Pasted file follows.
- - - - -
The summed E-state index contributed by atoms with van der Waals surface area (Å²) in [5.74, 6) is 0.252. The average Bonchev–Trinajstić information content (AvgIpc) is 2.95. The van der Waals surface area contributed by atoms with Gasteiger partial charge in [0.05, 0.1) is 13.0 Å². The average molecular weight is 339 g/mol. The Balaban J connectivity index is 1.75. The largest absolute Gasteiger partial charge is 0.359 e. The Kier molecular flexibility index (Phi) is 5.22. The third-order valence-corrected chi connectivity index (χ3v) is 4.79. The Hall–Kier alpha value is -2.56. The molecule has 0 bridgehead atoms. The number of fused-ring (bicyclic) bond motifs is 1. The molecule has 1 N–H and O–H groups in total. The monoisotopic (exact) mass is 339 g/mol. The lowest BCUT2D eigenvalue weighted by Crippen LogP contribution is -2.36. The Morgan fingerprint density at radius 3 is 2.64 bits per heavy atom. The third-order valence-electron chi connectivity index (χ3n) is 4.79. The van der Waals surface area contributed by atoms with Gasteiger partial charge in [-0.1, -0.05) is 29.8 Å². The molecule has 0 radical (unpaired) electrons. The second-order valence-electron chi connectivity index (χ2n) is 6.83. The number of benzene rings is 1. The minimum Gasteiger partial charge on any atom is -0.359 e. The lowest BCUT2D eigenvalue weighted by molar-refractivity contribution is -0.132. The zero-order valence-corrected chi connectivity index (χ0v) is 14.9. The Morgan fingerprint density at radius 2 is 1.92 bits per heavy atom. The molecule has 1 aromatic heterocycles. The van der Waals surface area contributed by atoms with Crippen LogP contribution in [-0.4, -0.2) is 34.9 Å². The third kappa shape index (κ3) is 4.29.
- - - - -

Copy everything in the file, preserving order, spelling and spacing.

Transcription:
The summed E-state index contributed by atoms with van der Waals surface area (Å²) in [5.74, 6) is 0.252. The average Bonchev–Trinajstić information content (AvgIpc) is 2.95. The van der Waals surface area contributed by atoms with Gasteiger partial charge in [0.05, 0.1) is 13.0 Å². The average molecular weight is 339 g/mol. The Balaban J connectivity index is 1.75. The largest absolute Gasteiger partial charge is 0.359 e. The Kier molecular flexibility index (Phi) is 5.22. The third-order valence-corrected chi connectivity index (χ3v) is 4.79. The Hall–Kier alpha value is -2.56. The molecule has 0 bridgehead atoms. The number of fused-ring (bicyclic) bond motifs is 1. The molecule has 1 N–H and O–H groups in total. The monoisotopic (exact) mass is 339 g/mol. The lowest BCUT2D eigenvalue weighted by Crippen LogP contribution is -2.36. The Morgan fingerprint density at radius 3 is 2.64 bits per heavy atom. The third-order valence-electron chi connectivity index (χ3n) is 4.79. The van der Waals surface area contributed by atoms with Gasteiger partial charge in [-0.1, -0.05) is 29.8 Å². The molecule has 0 radical (unpaired) electrons. The second-order valence-electron chi connectivity index (χ2n) is 6.83. The number of benzene rings is 1. The minimum Gasteiger partial charge on any atom is -0.359 e. The lowest BCUT2D eigenvalue weighted by molar-refractivity contribution is -0.132. The zero-order valence-corrected chi connectivity index (χ0v) is 14.9. The Morgan fingerprint density at radius 2 is 1.92 bits per heavy atom. The molecule has 1 aromatic heterocycles. The van der Waals surface area contributed by atoms with Crippen LogP contribution in [-0.4, -0.2) is 34.9 Å². The third kappa shape index (κ3) is 4.29.